Volume 5 Supplement 6

International Conference on Prevention & Infection Control (ICPIC 2011)

Open Access

Evidence on the best way to perform oral hygiene with chlorhexidine in critically ill patients: systematic review and meta-analysis

  • JR Gnatta1,
  • IRS Cabral de Menezes2 and
  • RA Lacerda1
BMC Proceedings20115(Suppl 6):P72

DOI: 10.1186/1753-6561-5-S6-P72

Published: 29 June 2011

Introduction / objectives

Although the scientific literature has demonstrated the relevance of oral hygiene with chlorhexidine (CHX) in the prevention of pneumonia, there is wide variation in the product, concentration, frequency, duration and technique application.

Methods

Systematic review and meta-analysis of articles in English, Spanish or Portuguese. Bases: Cochrane, EMBASE, Lilacs, PubMed/Medline, Ovid. Search: October to November 2010 using descriptors indexed. Question: are there evidence about the best way to perform oral hygiene with chlorhexidine for prevention of respiratory infection in critically ill patients on mechanical ventilation?

Results

10 primary studies were grouped in 4 groups (G1-4) based in criteria of concentration of CHX. G1 (10 primary studies with different concentrations of CHX) studies were homogeneous (Cochrane Q het p=0.35) and the common RR was significative (p<0.001 and CI=95%); G2 (5 primary studies CHX 0.12%) showed homogeneity (Cochrane Q het p=0.67) and the use of CHX represented protection (p<0.05); The G3 (3 primary studies CHX 0.2%) there was heterogeneity between studies (p=0.037) and CHX not represent a protective factor (p>0.05), G4 (2 primary studies CHX 2%) homogeneous studies (Cochran Q het p=0.62) and use of CHX was significant (p=0.021<0.05).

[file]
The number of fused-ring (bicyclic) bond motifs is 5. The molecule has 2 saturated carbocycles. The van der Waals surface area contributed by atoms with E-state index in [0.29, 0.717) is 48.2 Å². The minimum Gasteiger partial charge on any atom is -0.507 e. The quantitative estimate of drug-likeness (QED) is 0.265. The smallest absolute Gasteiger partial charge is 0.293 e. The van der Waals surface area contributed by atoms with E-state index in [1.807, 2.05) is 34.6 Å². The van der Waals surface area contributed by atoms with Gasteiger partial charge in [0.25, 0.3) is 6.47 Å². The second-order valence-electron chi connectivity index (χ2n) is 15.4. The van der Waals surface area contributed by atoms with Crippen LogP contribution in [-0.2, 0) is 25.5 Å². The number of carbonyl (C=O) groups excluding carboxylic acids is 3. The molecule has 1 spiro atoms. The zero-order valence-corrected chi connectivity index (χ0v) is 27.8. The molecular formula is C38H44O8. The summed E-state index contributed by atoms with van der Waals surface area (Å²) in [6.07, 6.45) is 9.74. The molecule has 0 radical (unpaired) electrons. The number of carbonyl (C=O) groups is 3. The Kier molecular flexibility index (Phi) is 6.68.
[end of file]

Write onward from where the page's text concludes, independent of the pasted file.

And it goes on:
Conclusion

If seems no doubt about the protective effect of oral hygiene with CHX in preventing pneumonia in critically ill patients, there is no evidence for adoption of protocols to guide the CHX concentration, as well as duration, frequency and application technique.

Disclosure of interest

None declared.

Authors’ Affiliations

(1)
Nursing School, University of Sao Paulo
(2)
Comission Control Hospital Infection, University Hospital HU-USP

Copyright

© Gnatta et al; licensee BioMed Central Ltd. 2011

This article is published under license to BioMed Central Ltd. This is an open access article distributed under the terms of the Creative Commons Attribution License (http://creativecommons.org/licenses/by/2.0), which permits unrestricted use, distribution, and reproduction in any medium, provided the original work is properly cited.

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